JAPAN — Japan will install more than two dozen solar panels on the roofs of more than 1,000 houses as part of an effort to generate electricity from wind and solar energy.
The government plans to install 1,800 panels, which will generate about 5.8 gigawatts of power per year, with the panels to be installed at about 2,500 homes, said Yoshiko Okamoto, a ministry spokeswoman.
The panels are expected to be completed in March.
Japanese Prime Minister Shinzo Abe said earlier this year that he was looking for ways to reduce carbon emissions, but the panels will be part of the new program to help power Japan’s burgeoning solar industry.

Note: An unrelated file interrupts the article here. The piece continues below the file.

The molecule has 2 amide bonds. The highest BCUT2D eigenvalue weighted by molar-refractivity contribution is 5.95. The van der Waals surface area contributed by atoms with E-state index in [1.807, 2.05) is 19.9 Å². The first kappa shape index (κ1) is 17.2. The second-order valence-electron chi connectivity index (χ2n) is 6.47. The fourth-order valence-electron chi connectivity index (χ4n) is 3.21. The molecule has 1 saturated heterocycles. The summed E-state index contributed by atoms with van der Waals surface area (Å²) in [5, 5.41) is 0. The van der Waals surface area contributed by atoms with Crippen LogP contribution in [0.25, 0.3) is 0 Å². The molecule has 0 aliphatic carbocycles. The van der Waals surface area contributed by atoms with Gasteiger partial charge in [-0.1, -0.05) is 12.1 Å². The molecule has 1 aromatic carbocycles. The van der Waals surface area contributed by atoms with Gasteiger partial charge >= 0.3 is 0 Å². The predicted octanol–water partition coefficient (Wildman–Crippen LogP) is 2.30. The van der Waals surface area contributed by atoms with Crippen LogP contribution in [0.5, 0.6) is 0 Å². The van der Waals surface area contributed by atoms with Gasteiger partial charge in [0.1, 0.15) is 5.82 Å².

Last year, the country generated about 2.3 gigawatts from wind power, which generated roughly 2.7 percent of its power needs, according to the Energy Ministry.
The project is part of Abe’s “One-Energy Vision,” a new plan to generate more than 3.5 gigawatts in solar energy by 2030, with another 5.6 gigawatts coming from wind.
It is part, among other things, of a plan to boost the use of renewable energy, reduce air pollution and create a clean energy economy.
In recent years, Japan has invested heavily in solar, which accounts for about 30 percent of the nation’s electricity needs.
Solar panels, especially in sunny regions, have been installed on nearly a quarter of the country’s homes, mostly in the northern areas.
The Japanese government said in March that it plans to purchase more than 100 megawatts of solar panels in 2020, more than twice as much as in the same year last year.
The government has also said it will build solar panels and other technology to reduce greenhouse gases, increase energy efficiency and reduce power costs.